The role of gut microbiome in human health and disease is well established. While evidence-based pharmacological studies utilize a variety of chemical-induced metabolic and toxicological disease models that in part recapitulate the natural mode of disease pathogenesis, the mode of actions of these disease models are likely underexplored. Conventionally, the mechanistic principles of these disease models are established as direct tissue toxicity through redox imbalance and pro-inflammatory injury. However, emerging evidences suggest that the mode of action of these chemicals could be largely associated with changes in gut microbial populations, diversity and metabolic functions, affecting pathological changes along the gut-liver and gut-pancreas axis. Especially in these disease models, reversal of disease severity or less sensitivity to induced disease pathogenesis has been observed when germ-free or antibiotic-supplemented microbiota-depleted rodents were treated with disease causing chemicals. Thus, by summarizing evidences from in vivo pharmacological interventions, this review revisits the mode of action of carbon tetrachloride-induced cirrhosis, diethylnitrosamine-induced hepatocellular carcinoma, acetaminophen-induced hepatotoxicity and alloxan- and streptozotocin-induced diabetes through the light of gut microbiota. How changes in gut microbiome affects tissue-level toxicity likely through intestinal-level mechanisms like gastrointestinal inflammation and gut barrier dysfunction has also been discussed. Additionally, this review discusses potential pitfalls of inconsistent experimental models that precludes defining the gut microbial effects in evidence-based pharmacology. Collectively, this review emphasizes the underexplored role of microbial intervention in experimental pharmacology and aims to provide direction towards redefining and establishing microbiome-centric alternative mode of action of chemical-induced metabolic and toxicological disease models in pharmacological research.
Article
Type 1 diabetes mellitus (T1DM) is a disease marked by oxidative stress, chronic inflammation, and the presence of autoantibodies. The gut microbiota has been shown to be involved in the alleviation of oxidative stress and inflammation as well as strengthening immunity, thus its’ possible involvement in the pathogenesis of T1DM has been highlighted. The goal of the present study is to analyze information on the relationship between the structure of the intestinal microbiome and the occurrence of T1DM. The modification of the intestinal microbiota can increase the proportion of SCFA-producing bacteria, which could in turn be effective in the prevention and/or treatment of T1DM. The increased daily intake of soluble and non-soluble fibers, as well as the inclusion of pro-biotics, prebiotics, herbs, spices, and teas that are sources of phytobiotics, in the diet, could be important in improving the composition and activity of the microbiota and thus in the prevention of metabolic disorders. Understanding how the microbiota interacts with immune cells to create immune tolerance could enable the development of new therapeutic strategies for T1DM and improve the quality of life of people with T1DM.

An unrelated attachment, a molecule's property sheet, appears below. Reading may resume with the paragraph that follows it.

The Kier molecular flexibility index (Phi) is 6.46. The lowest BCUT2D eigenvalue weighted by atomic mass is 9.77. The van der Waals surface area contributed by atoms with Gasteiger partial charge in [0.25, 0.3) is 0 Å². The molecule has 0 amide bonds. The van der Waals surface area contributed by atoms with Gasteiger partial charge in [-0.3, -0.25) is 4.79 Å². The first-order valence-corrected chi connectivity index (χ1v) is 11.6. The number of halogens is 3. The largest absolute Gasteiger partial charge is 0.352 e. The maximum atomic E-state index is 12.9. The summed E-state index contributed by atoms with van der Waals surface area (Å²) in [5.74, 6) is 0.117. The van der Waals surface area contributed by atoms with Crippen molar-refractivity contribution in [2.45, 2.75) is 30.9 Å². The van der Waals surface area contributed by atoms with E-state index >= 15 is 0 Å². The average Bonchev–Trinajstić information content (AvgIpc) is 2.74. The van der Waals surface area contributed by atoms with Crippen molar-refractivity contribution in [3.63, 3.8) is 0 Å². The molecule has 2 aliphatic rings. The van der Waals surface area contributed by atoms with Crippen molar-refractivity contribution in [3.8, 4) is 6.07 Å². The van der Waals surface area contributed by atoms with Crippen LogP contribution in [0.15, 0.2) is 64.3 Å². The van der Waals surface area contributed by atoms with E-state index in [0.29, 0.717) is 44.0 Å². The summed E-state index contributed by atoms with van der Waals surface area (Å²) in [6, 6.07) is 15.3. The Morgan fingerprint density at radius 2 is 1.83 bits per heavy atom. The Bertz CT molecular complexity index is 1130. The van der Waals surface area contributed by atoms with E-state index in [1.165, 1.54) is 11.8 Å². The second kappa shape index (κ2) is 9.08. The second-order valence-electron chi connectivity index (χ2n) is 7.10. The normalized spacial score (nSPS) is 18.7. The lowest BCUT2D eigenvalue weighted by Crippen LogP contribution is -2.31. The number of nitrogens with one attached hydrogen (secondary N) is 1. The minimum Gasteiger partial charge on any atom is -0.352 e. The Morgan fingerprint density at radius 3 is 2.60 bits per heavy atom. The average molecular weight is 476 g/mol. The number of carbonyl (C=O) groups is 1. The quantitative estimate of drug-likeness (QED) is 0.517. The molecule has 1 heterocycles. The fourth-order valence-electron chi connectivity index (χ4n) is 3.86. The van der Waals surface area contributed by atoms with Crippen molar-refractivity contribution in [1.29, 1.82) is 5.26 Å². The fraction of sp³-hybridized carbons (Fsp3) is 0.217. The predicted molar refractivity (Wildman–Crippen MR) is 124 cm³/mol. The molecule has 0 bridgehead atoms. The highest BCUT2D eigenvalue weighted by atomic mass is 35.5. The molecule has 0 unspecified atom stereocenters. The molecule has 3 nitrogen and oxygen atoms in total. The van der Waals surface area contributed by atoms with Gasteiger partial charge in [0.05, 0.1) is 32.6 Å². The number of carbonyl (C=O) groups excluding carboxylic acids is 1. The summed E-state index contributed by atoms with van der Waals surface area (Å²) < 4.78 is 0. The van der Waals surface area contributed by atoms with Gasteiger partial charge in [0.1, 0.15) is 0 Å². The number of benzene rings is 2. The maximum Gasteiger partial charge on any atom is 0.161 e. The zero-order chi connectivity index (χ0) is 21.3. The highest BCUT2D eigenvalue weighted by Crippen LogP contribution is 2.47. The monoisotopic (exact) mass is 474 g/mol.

Article
Scope Catechin‐rich green tea extract (GTE) limits inflammation in nonalcoholic steatohepatitis (NASH) consistent with a Toll‐like receptor 4 (TLR4)‐dependent mechanism. It is hypothesized that GTE supplementation during NASH will shift the hepatic metabolome similar to that attributed to the loss‐of‐TLR4 signaling. Methods and results Wild‐type (WT) and loss‐of‐function TLR4‐mutant (TLR4mut) mice are fed a high‐fat diet containing 0% or 2% GTE for 8 weeks prior to performing untargeted mass spectrometry‐based metabolomics on liver tissue. The loss‐of‐TLR4 signaling and GTE shift the hepatic metabolome away from that of WT mice. However, relatively few metabolites are altered by GTE in WT mice to the same extent as the loss‐of‐TLR4 signaling in TLR4mut mice. GTE increases acetyl‐coenzyme A precursors and spermidine to a greater extent than the loss‐of‐TLR4 signaling. Select metabolites associated with thiol metabolism are similarly affected by GTE and the loss‐of‐TLR4 signaling. Glycerophospholipid catabolites are decreased by GTE, but are unaffected in TLR4mut mice. Conversely, the loss‐of‐TLR4 signaling but not GTE increases several bile acid metabolites. Conclusion GTE limitedly alters the hepatic metabolome consistent with a TLR4‐dependent mechanism. This suggests that the anti‐inflammatory activities of GTE and loss‐of‐TLR4 signaling that regulate hepatic metabolism to abrogate NASH are likely due to distinct mechanisms.